This article was published in partnership with The 74.
I set my alarm for 5:50 a.m., Monday, March 20 — 10 minutes before the city’s tech department opened. I quickly typed in their number, put my phone on speaker and waited. And waited. I was on hold for an hour until I couldn’t take it anymore and hung up.
My first day of remote learning at Francis Lewis High School in New York City had begun.
Still, the largest public school system in the country couldn’t take my call, fix my problems or hear me out. It was like speaking into a void.
On March 15, Mayor Bill de Blasio responded to the COVID-19 pandemic by shutting down New York City’s public schools until April 20 — and has since proposed extending closures for the rest of the school year. The day of the mayor’s announcement, the screen on my 10-year-old Sony laptop flickered on and off, glitchy from excessive use. A notification of a tweet by the Department of Education popped up, informing us that we needed to fill out a form to get one of the 300,000 devices available for students across the city who lack access to broadband. So I sat my parents down and translated the message into their native Cantonese.
Filling out the form took 15 minutes — not because of the form’s length, but because of the speed of our laptop, connected to nothing but a broken charger and weak Wi-Fi.
I wanted to make sure our form didn’t get lost in the district’s vast bureaucracy. With each call to the education department, a stern voice emerged putting me on hold for an hour, only to inform me after my 14th attempt that week that they had no answers — that they could only help us fill out the form.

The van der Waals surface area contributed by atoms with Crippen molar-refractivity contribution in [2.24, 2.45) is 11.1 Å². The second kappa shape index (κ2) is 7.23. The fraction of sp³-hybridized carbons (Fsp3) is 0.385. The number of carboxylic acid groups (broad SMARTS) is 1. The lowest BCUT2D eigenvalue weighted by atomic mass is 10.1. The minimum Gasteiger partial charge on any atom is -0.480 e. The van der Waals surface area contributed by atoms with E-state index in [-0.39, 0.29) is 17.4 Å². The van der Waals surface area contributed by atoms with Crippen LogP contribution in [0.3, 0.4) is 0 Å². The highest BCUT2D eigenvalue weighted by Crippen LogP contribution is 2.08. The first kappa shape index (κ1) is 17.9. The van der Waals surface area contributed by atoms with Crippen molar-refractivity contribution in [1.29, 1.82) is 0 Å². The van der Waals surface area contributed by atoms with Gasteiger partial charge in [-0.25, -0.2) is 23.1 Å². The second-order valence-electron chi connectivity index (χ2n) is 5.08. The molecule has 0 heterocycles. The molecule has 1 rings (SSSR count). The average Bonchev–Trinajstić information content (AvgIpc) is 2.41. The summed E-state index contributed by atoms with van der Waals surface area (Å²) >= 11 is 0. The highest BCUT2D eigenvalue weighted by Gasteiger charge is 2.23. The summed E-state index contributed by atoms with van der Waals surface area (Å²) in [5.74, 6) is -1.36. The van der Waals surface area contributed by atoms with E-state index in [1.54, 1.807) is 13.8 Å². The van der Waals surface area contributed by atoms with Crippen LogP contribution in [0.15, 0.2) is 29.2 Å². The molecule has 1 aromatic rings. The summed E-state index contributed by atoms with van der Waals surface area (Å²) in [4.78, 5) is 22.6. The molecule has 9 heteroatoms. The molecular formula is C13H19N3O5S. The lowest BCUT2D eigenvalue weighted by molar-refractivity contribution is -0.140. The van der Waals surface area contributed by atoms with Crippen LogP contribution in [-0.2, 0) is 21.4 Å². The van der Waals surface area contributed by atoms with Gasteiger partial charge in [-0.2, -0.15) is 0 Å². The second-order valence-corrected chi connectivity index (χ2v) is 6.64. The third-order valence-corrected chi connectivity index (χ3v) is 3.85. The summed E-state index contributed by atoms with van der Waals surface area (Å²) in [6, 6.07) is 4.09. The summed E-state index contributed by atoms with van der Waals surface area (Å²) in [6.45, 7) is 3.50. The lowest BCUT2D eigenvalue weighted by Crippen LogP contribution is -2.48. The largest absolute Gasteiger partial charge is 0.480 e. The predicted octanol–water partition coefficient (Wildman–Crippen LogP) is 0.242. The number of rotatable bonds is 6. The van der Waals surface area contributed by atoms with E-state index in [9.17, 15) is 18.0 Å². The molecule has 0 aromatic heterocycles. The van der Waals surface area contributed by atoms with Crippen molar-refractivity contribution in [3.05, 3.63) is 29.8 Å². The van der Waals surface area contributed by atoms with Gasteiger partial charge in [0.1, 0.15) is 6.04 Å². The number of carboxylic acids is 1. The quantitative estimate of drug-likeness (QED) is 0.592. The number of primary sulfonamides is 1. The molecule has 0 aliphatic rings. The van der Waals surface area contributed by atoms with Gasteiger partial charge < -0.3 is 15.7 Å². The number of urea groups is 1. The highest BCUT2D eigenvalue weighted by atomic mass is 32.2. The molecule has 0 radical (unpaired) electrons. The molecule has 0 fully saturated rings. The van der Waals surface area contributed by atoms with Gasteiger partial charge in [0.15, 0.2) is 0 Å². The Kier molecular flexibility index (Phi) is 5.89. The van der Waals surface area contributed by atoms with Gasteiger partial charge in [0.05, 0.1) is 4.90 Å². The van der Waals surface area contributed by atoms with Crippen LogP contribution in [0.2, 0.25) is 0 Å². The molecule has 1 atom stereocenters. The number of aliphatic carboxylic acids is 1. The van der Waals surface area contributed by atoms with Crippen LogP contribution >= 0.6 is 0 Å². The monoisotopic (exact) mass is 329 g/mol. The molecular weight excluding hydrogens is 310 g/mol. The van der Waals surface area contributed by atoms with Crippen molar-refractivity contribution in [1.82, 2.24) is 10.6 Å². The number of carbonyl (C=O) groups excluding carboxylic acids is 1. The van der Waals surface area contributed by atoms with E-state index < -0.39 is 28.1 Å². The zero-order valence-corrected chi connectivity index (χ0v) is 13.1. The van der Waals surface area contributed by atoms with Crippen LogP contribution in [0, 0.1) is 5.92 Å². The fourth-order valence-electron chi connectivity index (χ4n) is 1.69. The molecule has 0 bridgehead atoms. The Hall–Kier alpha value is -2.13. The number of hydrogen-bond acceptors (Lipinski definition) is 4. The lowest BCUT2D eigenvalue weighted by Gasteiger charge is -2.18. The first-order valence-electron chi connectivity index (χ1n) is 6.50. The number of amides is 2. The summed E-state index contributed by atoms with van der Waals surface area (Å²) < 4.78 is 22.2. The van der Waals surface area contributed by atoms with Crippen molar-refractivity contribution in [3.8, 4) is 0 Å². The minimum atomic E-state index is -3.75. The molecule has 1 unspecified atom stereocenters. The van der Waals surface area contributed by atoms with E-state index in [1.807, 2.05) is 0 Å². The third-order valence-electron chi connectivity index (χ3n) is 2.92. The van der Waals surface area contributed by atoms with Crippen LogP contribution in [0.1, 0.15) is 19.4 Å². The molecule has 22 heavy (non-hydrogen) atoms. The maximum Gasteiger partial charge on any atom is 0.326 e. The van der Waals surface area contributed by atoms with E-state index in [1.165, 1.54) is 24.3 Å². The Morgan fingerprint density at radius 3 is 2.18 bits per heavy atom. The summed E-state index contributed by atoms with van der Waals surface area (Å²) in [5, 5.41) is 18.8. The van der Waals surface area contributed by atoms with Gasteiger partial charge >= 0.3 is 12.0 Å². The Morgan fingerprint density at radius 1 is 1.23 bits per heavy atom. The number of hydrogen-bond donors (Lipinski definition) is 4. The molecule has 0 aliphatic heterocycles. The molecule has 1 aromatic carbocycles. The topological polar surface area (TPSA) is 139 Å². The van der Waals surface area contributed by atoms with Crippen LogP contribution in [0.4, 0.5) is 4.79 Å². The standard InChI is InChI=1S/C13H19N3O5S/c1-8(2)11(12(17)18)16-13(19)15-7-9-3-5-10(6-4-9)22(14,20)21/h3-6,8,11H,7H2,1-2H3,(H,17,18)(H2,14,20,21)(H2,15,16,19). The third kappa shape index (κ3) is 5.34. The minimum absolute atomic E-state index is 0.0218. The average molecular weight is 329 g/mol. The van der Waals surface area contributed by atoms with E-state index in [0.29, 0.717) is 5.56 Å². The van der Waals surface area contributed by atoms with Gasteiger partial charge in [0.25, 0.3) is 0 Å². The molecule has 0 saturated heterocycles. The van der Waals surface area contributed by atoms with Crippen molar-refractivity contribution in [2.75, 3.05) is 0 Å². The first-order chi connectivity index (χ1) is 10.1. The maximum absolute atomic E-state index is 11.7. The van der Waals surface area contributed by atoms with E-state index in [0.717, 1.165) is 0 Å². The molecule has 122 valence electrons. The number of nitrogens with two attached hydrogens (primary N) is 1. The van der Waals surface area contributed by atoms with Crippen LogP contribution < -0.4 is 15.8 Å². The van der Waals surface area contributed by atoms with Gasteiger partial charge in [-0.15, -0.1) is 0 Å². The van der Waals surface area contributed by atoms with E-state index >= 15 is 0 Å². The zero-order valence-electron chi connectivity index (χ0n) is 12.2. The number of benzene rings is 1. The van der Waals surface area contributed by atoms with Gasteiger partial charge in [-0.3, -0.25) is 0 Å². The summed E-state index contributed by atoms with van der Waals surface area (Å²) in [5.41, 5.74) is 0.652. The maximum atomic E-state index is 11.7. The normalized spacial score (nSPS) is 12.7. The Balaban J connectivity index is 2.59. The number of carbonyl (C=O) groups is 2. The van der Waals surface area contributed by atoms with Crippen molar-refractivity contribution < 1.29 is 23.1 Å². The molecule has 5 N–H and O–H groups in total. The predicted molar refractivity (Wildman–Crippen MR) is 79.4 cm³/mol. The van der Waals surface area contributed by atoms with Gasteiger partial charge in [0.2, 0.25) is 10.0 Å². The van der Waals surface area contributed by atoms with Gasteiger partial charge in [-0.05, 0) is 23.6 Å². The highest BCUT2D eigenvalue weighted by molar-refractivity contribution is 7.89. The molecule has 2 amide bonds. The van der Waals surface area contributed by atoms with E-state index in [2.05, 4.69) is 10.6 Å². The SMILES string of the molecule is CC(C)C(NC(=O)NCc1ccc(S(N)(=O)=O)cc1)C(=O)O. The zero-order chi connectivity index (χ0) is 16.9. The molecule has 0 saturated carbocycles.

“Sorry, sir,” the provider said. “I can’t help you with that. If I could, I would. But I can’t.”
“No, it’s all right,” I said, my voice breaking.
“Why’s this so hard?” my mom asked, crying.
I gave her a tissue, squeezing her shoulder. “I don’t know. I really don’t.”
She gestured to the faint screen. It cast some light into the dark corner of our living room, where the blinds were drawn — my mom likes it like that in the morning. “All we want is one iPad,” she said. “We shouldn’t have to do this.”
Gov. Andrew Cuomo mandated that nonessential workers stay home, but my dad is a chef at a Chinese restaurant in Flushing, where the number of coronavirus cases is 61 percent higher than the city average, and my mom works at the same post office where three employees tested positive for the coronavirus.
They feed seven mouths: my grandmother, my five siblings and myself. That arrangement is somewhat unusual. My siblings and I are two sets of triplets: three sisters, six years older than me, and my two brothers and myself, all aged 17 and preparing to apply to college next year. Because of the financial toll my sisters, who graduated from college last year, took on my parents, my brothers and I worry about getting enough federal financial aid. My parents paid for my sisters’ room, board and tuition, and have shelved their retirement plans now that my brothers and I are on the same trajectory. My eldest sister has taken out over $40,000 in loans for her master’s, and my two other sisters have been laid off from work (as education and career counselors) due to the virus.
I know my parents. They’re resilient. They emigrated from Hong Kong over 40 years ago when they were my age, and made something of themselves. They’ve raised six children and are putting all of them through college. But their hard work won’t protect them from the virus. They’re on the front lines of getting it.